Magnesium is one of the most important minerals in the human body, being involved in more than 300 reactions necessary for transmitting nerve impulses, temperature regulation, detoxifying the liver, releasing adrenaline, forming and mineralizing bones and teeth.
60% of the total amount of magnesium in the body is found in bones, with the rest of 40% being spread in tissues and organs. Only 1% of it can be found in blood – for this reason, blood tests cannot accurately detect a magesium deficiency.
The symptoms insufficient magnesium leads to are countless. Magnesium deficiency has been linked to atherosclerosis, arterial hypertension, heart attacks and cerebrovascular accidents.
Magnesium has a similar role to heart medication
According to the Westeon A. Price Foundation – a non-profit education and nutrition foundation, magnesium can fulfill the role of the most common heart medication on its own:
- it inhibits blood clot formation (similarly to Aspirin)
- it thins the blood (like Warfarin)
- it blocks calcium absorption (the same way beta blockers such as Nifedipine do)
- it relaxes blood vessels (similarly to ACE inhibitors such as Enalapril)
Researchers from Brigham Young University state that magnesium can lower the risk of coronary artery disease.
A study made by american researchers on women, post-menopause, showed that a lack of magnesium in the diet can lead to heart arrhythmia, alteration of the cholesterol metabolism, affecting the control of blood sugar and the overall cardiovascular health.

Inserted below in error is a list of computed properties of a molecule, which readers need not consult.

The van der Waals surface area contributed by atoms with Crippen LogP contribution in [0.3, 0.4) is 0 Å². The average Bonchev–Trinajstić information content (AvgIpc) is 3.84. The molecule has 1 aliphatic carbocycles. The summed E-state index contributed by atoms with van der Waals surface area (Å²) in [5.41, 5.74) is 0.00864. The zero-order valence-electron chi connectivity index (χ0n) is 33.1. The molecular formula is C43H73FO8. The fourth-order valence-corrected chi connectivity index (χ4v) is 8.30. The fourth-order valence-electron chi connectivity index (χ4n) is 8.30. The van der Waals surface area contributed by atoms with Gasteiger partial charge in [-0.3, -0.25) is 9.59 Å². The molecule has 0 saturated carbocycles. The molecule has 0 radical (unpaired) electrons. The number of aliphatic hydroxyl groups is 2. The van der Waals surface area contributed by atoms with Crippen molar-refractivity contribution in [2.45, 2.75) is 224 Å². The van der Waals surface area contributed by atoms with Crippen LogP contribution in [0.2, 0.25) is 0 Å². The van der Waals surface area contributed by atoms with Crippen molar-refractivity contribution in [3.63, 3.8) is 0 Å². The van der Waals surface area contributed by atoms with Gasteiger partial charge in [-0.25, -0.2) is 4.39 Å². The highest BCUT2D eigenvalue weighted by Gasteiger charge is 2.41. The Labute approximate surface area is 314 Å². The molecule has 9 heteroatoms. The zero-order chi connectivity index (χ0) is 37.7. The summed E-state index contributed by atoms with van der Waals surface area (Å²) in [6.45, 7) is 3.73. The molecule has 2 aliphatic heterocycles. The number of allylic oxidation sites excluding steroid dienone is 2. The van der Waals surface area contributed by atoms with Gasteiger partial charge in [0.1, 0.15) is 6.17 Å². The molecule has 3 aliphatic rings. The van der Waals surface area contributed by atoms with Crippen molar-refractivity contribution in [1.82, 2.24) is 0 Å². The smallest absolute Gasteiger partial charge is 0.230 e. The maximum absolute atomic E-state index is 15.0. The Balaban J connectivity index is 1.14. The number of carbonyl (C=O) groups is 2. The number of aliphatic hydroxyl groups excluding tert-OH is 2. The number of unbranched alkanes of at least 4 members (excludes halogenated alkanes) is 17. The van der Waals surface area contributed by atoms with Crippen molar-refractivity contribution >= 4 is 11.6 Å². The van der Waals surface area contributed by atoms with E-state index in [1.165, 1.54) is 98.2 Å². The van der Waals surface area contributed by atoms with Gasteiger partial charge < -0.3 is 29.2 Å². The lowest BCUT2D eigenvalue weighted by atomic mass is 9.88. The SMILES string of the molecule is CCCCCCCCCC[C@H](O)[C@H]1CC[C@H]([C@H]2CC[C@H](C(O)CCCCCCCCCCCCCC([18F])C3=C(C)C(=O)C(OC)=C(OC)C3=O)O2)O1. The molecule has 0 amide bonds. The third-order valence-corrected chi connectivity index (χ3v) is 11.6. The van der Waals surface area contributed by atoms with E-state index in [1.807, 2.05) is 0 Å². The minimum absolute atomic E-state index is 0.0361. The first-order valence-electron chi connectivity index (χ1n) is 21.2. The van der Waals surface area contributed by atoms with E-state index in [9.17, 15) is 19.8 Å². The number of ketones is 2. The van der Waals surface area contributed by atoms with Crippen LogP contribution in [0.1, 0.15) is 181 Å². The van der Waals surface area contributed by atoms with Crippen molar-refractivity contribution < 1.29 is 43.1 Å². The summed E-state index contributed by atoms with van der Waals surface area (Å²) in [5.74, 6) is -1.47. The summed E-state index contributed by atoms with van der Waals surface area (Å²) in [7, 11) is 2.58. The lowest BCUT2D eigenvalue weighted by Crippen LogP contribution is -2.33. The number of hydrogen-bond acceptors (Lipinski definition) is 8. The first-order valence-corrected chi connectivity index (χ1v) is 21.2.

Scientists from the Irvine Medical Center in USA claim that magnesium is essential for preventing congestive heart failure and maintaining the cardiovascular hemodynamics stable.
A systematic review published in 2013 showed that the levels of circular and alimentary magnesium are linked with the posibility of decreasing stroke risks.
A recent study lead by dr. Yiqing Song from the University of Indiana showed a link between magnesium and the control of blood pressure. The data from 24 clinical studies done on 2000 patients suggests that administrating magnesium supplements helps with reducing blood pressure to a healthy level. This is due to its ability to relax and dilate blood vessels.
Risks associated with magnesium deficiency
It is important to know that some medication leads to lowering the magnesium levels in your body. Some examples would be antibiotics, birth control pills, cortisone, estrogen compounds, prednisone and drugs used for arterial hypertension.
Highly processed foods also contribute to magnesium deficiency in the body. For every molecule of sugar ingested, the body needs to use 54 magnesium molecules in order to process it. Alcohol and caffeine are also known to accelerate the drop in magnesium levels.
Daily recommended dose of magnesium
The daily dose recommended for men is 400 to 420 mg, while for women it is 310 to 320 mg.
The best food sources for it are green vegetables (broccoli, spinach, salad), nuts and seeds, beans, some integral cereals (wheat grains), fatty fish, forest fruits and avocado, to name a few. It can also be found as a supplement.
Some of the most common health problems are related to the heart, yet preventing a big part of them can be a matter as simple as keeping a healthy magnesium level through your diet.